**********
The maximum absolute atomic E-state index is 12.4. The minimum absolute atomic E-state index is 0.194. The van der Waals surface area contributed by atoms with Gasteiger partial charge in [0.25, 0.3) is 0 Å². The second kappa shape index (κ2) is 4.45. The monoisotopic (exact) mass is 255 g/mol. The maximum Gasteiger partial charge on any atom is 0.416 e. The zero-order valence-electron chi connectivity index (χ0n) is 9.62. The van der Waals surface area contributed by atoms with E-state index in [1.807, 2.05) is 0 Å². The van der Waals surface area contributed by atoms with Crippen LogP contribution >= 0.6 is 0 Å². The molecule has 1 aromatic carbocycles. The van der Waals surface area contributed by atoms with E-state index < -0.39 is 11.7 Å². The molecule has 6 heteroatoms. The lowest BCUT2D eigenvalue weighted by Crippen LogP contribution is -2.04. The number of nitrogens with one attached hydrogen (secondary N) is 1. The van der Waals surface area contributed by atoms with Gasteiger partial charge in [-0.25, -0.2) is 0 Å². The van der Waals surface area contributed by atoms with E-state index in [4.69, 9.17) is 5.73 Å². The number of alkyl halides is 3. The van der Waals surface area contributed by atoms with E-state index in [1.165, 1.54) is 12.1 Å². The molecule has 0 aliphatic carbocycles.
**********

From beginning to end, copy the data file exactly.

The maximum absolute atomic E-state index is 12.4. The minimum absolute atomic E-state index is 0.194. The van der Waals surface area contributed by atoms with Gasteiger partial charge in [0.25, 0.3) is 0 Å². The second kappa shape index (κ2) is 4.45. The monoisotopic (exact) mass is 255 g/mol. The maximum Gasteiger partial charge on any atom is 0.416 e. The zero-order valence-electron chi connectivity index (χ0n) is 9.62. The van der Waals surface area contributed by atoms with E-state index in [1.807, 2.05) is 0 Å². The van der Waals surface area contributed by atoms with Crippen LogP contribution >= 0.6 is 0 Å². The molecule has 1 aromatic carbocycles. The van der Waals surface area contributed by atoms with E-state index < -0.39 is 11.7 Å². The molecule has 6 heteroatoms. The lowest BCUT2D eigenvalue weighted by Crippen LogP contribution is -2.04. The number of nitrogens with one attached hydrogen (secondary N) is 1. The van der Waals surface area contributed by atoms with Gasteiger partial charge in [-0.25, -0.2) is 0 Å². The van der Waals surface area contributed by atoms with E-state index in [4.69, 9.17) is 5.73 Å². The number of alkyl halides is 3. The van der Waals surface area contributed by atoms with E-state index in [1.165, 1.54) is 12.1 Å². The molecule has 0 aliphatic carbocycles.